Iasling habils maller even more.
2. SuccessfuI ImpIoyees: Inlervievers are more IikeIy
lo laIk aboul lhose empIoyees lhal lurned oul
successfuI.
3. Iresumplions aboul Candidales: Inlervievers
presume (vrongIy) lhal vhal ve see (candidale) is
vhal ve gel.
4. Ireconceplions: An inlerviever's prior knovIedge
aboul lhe candidale may affecl her |udgmenl.
360 degree feedback, 503
Appraising performance from muIlipIe sources
resuIls in lvo lhings: 1) empIoyee relenlion,
and 2) lhe encouragemenl of beller
performance.
Henry Murray and achievement
motivation. 504
Achievement Notivation
a desire for significant
accomplishment
Desire for control
for mastery of things, people, ideas
or skills
for attaining a high standard
Defined by Henry Nurray, 1938
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Leadership SlyIes: lask and
sociaI, 508
Differenl organizalionaI demands need differenl
kinds of Ieaders. Leadership varies from a boss-
focused slyIe lo a democralic slyIe.
1. Task Leadership: InvoIves selling slandards,
organizing vork, and focusing on goaIs.
2. SociaI Leadership: InvoIves medialing confIicls and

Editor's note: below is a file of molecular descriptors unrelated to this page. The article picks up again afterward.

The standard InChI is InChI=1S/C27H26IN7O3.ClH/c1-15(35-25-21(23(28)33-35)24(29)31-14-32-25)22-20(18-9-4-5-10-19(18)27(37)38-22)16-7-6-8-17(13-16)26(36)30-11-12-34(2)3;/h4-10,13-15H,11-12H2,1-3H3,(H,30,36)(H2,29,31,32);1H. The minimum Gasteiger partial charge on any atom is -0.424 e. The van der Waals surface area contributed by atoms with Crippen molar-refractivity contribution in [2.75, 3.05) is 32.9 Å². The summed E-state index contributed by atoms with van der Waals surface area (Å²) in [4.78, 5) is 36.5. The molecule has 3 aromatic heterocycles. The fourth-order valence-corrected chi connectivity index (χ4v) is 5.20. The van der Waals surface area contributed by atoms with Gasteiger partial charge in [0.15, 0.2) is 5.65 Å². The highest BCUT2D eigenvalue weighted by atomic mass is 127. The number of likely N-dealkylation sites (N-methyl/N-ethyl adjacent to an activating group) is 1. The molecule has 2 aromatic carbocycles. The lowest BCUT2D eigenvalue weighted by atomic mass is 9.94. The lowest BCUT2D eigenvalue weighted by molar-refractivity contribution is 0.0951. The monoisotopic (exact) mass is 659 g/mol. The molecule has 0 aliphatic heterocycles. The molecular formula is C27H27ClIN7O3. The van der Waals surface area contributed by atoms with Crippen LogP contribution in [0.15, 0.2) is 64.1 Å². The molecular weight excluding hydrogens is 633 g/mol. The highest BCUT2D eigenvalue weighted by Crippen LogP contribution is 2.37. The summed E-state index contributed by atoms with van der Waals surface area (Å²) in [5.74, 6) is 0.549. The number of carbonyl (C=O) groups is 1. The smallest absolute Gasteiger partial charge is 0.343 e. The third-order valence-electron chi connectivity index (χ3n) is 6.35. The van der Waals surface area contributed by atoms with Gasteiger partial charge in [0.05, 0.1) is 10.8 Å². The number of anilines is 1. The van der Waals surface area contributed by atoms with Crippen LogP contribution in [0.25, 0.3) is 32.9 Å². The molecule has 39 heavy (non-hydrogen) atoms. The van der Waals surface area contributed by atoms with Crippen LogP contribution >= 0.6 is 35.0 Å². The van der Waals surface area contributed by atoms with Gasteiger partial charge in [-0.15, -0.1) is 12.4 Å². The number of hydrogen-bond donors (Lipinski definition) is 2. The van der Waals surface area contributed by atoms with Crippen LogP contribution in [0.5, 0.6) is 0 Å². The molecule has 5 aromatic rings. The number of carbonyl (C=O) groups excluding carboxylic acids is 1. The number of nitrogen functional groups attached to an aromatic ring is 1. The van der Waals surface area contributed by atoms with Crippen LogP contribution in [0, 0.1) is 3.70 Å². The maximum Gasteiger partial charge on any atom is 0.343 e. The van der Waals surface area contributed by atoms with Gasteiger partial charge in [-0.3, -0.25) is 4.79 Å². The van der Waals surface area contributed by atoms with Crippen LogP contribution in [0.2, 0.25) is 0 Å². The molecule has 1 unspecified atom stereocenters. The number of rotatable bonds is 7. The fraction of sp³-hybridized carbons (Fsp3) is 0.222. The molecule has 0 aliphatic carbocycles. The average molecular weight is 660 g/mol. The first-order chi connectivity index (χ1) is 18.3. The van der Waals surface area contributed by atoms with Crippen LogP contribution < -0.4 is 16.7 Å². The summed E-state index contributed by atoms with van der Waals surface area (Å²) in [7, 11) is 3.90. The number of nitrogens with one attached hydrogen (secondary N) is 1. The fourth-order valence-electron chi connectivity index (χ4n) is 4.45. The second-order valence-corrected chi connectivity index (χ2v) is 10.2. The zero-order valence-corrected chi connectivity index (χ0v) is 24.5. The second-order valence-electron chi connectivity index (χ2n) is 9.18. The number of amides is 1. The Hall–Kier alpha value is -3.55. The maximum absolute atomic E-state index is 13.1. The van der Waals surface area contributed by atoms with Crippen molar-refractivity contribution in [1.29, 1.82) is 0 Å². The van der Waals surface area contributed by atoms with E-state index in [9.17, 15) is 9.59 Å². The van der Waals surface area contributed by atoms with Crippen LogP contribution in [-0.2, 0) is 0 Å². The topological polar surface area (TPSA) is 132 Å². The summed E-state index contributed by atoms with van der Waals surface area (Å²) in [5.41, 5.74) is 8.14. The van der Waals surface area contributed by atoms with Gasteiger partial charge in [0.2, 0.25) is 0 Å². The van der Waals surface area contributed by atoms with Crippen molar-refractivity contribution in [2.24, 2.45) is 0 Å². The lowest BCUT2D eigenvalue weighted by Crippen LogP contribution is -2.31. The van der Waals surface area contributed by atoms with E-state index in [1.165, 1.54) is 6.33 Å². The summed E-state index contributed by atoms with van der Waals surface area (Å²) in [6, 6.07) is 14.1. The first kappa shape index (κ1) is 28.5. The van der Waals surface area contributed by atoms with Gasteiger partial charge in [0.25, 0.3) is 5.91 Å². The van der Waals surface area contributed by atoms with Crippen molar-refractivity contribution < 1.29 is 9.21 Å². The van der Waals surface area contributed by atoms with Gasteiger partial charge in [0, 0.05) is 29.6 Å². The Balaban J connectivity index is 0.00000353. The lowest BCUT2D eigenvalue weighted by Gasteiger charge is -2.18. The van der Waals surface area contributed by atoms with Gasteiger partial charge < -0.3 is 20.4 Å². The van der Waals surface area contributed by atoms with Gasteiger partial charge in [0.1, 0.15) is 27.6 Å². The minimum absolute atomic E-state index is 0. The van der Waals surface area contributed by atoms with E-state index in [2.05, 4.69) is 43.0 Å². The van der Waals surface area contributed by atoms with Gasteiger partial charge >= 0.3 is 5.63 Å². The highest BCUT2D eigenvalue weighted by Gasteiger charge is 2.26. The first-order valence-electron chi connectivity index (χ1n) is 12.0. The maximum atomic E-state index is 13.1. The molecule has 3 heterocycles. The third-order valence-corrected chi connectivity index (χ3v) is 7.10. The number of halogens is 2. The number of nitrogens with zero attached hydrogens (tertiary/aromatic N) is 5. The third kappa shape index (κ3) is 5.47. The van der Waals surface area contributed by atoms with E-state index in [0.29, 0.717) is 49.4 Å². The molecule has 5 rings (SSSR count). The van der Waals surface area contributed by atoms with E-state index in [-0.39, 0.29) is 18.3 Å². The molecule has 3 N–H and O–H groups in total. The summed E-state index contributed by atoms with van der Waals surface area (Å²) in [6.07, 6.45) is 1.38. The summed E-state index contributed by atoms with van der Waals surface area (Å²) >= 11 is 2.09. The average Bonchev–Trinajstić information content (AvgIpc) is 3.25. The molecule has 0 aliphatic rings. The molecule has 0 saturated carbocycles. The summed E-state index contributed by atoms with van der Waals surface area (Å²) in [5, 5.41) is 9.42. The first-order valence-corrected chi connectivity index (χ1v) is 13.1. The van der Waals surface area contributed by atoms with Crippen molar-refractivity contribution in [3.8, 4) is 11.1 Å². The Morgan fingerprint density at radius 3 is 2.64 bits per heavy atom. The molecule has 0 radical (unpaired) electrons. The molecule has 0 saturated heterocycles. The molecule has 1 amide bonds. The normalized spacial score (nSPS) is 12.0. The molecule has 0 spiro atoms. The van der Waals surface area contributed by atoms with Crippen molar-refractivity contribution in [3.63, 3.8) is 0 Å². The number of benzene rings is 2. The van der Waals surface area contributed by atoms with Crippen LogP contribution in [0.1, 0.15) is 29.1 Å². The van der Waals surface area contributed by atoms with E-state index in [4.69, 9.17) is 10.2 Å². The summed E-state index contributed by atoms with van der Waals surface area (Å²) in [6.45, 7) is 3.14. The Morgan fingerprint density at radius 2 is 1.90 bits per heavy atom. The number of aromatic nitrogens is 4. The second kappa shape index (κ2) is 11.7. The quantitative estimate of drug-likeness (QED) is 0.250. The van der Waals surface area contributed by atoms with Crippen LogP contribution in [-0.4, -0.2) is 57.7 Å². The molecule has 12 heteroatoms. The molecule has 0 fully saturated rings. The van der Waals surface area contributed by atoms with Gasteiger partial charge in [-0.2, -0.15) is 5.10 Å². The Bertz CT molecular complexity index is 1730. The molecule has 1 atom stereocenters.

buiIding high achieving leams.
Transformational leadership, 509
• Clearly communicating a vision goals leading to
inspiration of others to follow the leader
• Challenges workers to move beyond their own
interests for the sake of the group or team
How to write the essay
for the Chapter 12 test
• The Theme is…”Opposing Tendencies.”
• The human organism displays various reactions
that are characterized as opposing tendencies.
Use a specific physiological or psychological
mechanism to explain how both aspects of
opposing processes apply to EACH of the
following:
• Appetite, autonomic nervous system, color vision,
and nerve firing
• Remember: no intro or conclusion; 2-3 sentences
for each of the four oppositions should work.
Parts to your essay.
• Couple of sentences on each:
• A. Appetite,
• B. autonomic nervous system,
• C. color vision,
• D. nerve firing
• Essay is worth 8 points
A. Appetite, see ch. 12
1 pt. For discussing how any of the following
turn on and off hunger: hypothalamus,
glucose, or drive reduction
2
nd
pt. For discussing how a specific
mechanism regulates opposing tendencies:
Set point/metabolism or homeostasis, or drive
reduction theory
B. Points 3 and 4
B. Autonomic nervous system, see Ch. 2
Pt. 3
Describe how the sympathetic n.s. arouses our
body; give an example
Pt. 4
Describe how the parasympathetic n.s. calms
or counteracts the sympathetic; give
example
C. Color vision: Points 5 and 6
• See chapter 5, p. 186-8
• Pt. 5 for briefly describing the opponent
process theory or opponent color theory
• Pt. 6 for listing and explaining an example
such as color afterimages, color blindness or
opposing cells for particular colors
D. Nerve firing: points 7 and 8
• See chapter 2, Cognitive Neuroscience
• Pt. 9: explain how a neuron fires through
depolarization, ion activation, or action
potential
• Pt. 10: explain how the neuron polarizes or
is inhibited from action